'Mutability' – A GUI should contain methods for creating new GUI components. For instance, if a third-party developer wished to develop new operating system components (for instance, the yzDock for Windows that mimics the Apple OSX dock, which is totally borked, by the way), such things could be developed to interact with the operating system while taking up a minimum of system overhead, and without acting in undefined ways when interacting with other GUI components. A good example of this is the Mutator system that was developed for the PC-based Unreal Tournament game series. In any game, you can apply mutators. Mutators are single modifications to the way the game is played, and any number or combination can be applied to a single game. These modifications all interact happily without causing serious problems, but all operate to their full effect. This same goal should be applied to GUIs. Note that when talking about Mutability, I am *not* talking about making a GUI open source. Just as Unreal Tournament is not open source, it is not neccessary for a GUI to be open source to allow GUI "mutators".

  • I'm using she for the purposes of brevity.

Operating Systems 3

Customizability and Other Thoughts

As I said in my last entry, a GUI should be customizable. A customizable GUI allows a user to tailor their interface to meet their personal needs. Customizability should include locations and behaviors of wharves, toolbars, and docks.

A wharf is the common term for any interface element that holds one or more widgets that perform other tasks. These widgets could be a list of running programs, a series of shortcuts/aliases/launchers, system monitors, or system devices like a clock. Typically a wharf can be directed to be hidden, either by a GUI button or automatically when it looses focus. Common examples of wharves include the Windows "Start Bar", the Gnome/KDE "Panel", and the MacOS launcher-wharf (I don't know what it's called).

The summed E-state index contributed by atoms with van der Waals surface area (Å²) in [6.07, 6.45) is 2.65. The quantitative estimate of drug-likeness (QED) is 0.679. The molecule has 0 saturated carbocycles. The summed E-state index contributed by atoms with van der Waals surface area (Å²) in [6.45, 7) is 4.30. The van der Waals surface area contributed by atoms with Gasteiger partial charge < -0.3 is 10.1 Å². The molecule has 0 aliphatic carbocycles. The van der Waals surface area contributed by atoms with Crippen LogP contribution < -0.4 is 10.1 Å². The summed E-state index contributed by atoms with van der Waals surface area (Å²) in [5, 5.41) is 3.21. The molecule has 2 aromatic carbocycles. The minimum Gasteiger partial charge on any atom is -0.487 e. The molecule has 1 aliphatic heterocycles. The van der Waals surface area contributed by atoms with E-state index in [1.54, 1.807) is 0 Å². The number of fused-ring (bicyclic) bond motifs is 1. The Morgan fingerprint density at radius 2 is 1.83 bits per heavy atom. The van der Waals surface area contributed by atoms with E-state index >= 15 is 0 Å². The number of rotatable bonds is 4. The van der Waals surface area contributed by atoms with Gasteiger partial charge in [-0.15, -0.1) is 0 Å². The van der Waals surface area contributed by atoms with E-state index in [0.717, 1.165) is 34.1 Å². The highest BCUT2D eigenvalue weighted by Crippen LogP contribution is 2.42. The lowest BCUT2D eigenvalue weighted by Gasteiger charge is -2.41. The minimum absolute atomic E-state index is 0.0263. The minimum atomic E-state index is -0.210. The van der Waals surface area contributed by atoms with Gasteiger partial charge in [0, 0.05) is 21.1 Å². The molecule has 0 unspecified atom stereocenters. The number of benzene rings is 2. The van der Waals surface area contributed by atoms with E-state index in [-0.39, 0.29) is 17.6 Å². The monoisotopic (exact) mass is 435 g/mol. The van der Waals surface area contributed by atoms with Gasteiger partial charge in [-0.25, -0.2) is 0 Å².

A toolbar is an interface element that holds a series of system menus or program options. A toolbar is closely related to a wharf, but can change depending on the system state. Examples of this include the MacOS system menu that always resides at the top of the screen, or the similar Gnome system menu "Panel". Windows has no similar GUI element, except for the standard dialog box File/Edit/Help menus that appear in every MFC application.

A dock is a dynamically modifiable list of programs or shortcuts that can be used to save space and operation time. Often a dock resides within a wharf or toolbar, although just as often, it resides as a separate entity. Examples of docks would be the MacOS "Dock", the Windows "Quick Launch", and the Gnome "Panel". A dock can also hold information about background programs that are too important to be transparent (i.e. invsible) to the user, but not important enough to take up space on a program list (such as the Windows "Start Bar"). For instance, the Windows "System Tray" displays background processes that the user may wish to bring to focus, such as Winamp, Instant Messenger, the sound settings, or other Deamon-like programs.